The Florida Supreme Court heard arguments Wednesday on one of Rick Scott’s first and most substantial acts as governor, which drew a legal challenge earlier this year.
Rosalie Whiley, a blind woman seeking to reapply for food stamps, challenged Scott’s authority to suspend rulemaking by executive agencies, an effort intended to reign in out-of-control regulations, but that also ensured agencies’ efforts to do things like creating a streamlined application for food stamps. (That specific rulemaking effort, Scott’s lawyers were quick to point out, has since been approved, and is again moving through the process.)
Scott froze rulemaking the day he took office, in his first executive order (.pdf), which also created the Office of Fiscal Accountability and Regulatory Reform (aka OFARR). Under that order, and a later order that has since replaced it, agencies cannot begin crafting new regulations until OFARR gives the OK.
The goal of the orders was to reign in overly burdensome or unnecessary regulations, a goal Scott touted in his inaugural address. The question before the Supreme Court largely boils down to how much authority Scott has to act on the issue.
Lawyers for Whiley and her allies have contended that because rulemaking authority is delegated from the Legislature to state agencies, Scott cannot freeze rulemaking, nor can he create a new bureaucracy, such as OFARR, with the power to hold up new rules.
Scott’s lawyer, Charles Trippe, argued that other governors and presidents of the United States have conducted reviews of their regulations and rulemaking procedures. Why, he argued, are Scott’s efforts any different? Both sides acknowledged that Scott has the authority to request information from the agencies he controls and to review their rulemaking decisions.
“No one wants a bureaucratic maze of outdated, ineffective, or economically burdensome rules, and so the intent — to that extent — I don’t think anyone is quarreling with that,” said Justice Barabara Pariente as she grilled Trippe. ”The only issue, I think, as we’ve narrowed it, is: Can the governor stop rulemaking authority, or by doing that is he acting outside his executive branch role and encroaching into the legislative role?”
Scott’s latest executive order states that agencies cannot issue notices of proposed rulemaking “without OFARR’s approval.” Justices probed whether that meant Scott is claiming the authority to put the breaks on rulemaking, or merely formalizing the process of gathering information about regulations that the agencies under his supervision are working on.
While Trippe pointed out that OFARR quickly approved the rule that affected Whiley’s food stamp application, the underlying legal question remains: How much authority can Scott claim over the development of new regulations?
Cindy Huddleston of Florida Legal Services, which helped bring Whiley’s case, said this is more than an abstract, academic question about the scope of executive power. For organizations like hers, which advocate on behalf of the needy and the disabled, the rulemaking process outlined in the Administrative Procedure Act is vital to ensuring that “people are afforded their rights when you’re dealing with the government.”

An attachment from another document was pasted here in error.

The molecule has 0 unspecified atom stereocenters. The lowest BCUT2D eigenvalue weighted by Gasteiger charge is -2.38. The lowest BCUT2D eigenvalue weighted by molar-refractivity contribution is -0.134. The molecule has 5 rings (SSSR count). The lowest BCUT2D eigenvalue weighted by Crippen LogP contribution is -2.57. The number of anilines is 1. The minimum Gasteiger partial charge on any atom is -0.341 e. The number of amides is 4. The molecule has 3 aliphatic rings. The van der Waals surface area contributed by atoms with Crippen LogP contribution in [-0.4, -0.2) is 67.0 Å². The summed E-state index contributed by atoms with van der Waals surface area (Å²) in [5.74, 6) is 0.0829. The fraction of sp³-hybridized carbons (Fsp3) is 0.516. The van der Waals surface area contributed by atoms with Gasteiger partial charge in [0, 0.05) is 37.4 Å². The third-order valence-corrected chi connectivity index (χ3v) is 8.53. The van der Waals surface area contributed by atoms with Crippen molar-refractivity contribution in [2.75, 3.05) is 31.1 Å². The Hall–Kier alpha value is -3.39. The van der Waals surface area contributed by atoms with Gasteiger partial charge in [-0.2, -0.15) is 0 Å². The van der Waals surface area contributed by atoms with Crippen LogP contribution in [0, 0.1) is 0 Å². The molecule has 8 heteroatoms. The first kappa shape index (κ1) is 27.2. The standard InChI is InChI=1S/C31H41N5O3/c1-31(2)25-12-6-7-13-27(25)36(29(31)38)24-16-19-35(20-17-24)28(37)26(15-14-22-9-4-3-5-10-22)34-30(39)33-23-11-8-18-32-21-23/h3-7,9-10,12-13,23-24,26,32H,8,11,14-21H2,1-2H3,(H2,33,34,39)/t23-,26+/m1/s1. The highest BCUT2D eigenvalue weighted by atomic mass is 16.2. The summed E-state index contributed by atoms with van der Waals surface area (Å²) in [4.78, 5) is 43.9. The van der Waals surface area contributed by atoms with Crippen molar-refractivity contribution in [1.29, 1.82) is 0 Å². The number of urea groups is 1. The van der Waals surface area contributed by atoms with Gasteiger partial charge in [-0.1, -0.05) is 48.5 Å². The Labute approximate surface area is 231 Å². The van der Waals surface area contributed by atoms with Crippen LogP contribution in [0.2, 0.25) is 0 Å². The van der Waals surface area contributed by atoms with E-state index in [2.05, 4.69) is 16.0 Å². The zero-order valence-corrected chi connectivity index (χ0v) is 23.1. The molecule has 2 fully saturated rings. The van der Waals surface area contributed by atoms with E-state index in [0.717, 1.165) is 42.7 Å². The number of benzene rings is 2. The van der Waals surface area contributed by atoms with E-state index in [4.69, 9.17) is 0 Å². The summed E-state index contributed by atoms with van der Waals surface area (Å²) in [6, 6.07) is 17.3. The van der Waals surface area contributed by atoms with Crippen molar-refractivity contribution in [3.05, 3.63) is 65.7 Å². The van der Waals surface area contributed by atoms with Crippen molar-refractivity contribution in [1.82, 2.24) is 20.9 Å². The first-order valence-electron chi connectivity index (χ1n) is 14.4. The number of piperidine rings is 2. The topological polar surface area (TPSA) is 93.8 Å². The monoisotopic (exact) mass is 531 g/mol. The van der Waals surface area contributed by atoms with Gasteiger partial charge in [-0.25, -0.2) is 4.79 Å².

The process created by Scott’s executive order adds a new step — which the public can neither watch nor directly participate in — to the existing process of administrative hearings and public workshops where regulations are crafted, altered, or eliminated. One of the questions raised in this case is whether that extra step violates the Administrative Procedure Act, or can coexist with it.
Huddleston said that under OFARR’s review, ”you have no opportunity to try to influence the process or let them know what your particular concerns are with a rule.”
The rulemaking process “used to be a conversation,” said Talbot “Sandy” D’Alemberte, who helped argue the case before the court. “The conversation ends when it goes to OFARR.”
It’s not clear when the court will issue its decision on whether the extra step in the rulemaking process is legally and constitutionally valid. The justices suggested — and Trippe seemed to acknowledge — that if any part of the measure is struck down, it could strike Scott’s orders in their entirety, dealing a major blow to an effort that, though it has largely taken place behind the scenes and below the radar, represents a key aspect of Scott’s approach to running the state.
Sen. Bill Nelson, D-Fla., is now the only statewide elected Democratic official in Florida — meaning he will likely face a stiffer challenge than his opponent in 2006, former Florida Secretary of State Katherine Harris. But a Public Policy Polling survey (.pdf) shows Nelson with solid favorability ratings for an incumbent, though many statewide still don’t know him since he was first elected to the Senate in 1998.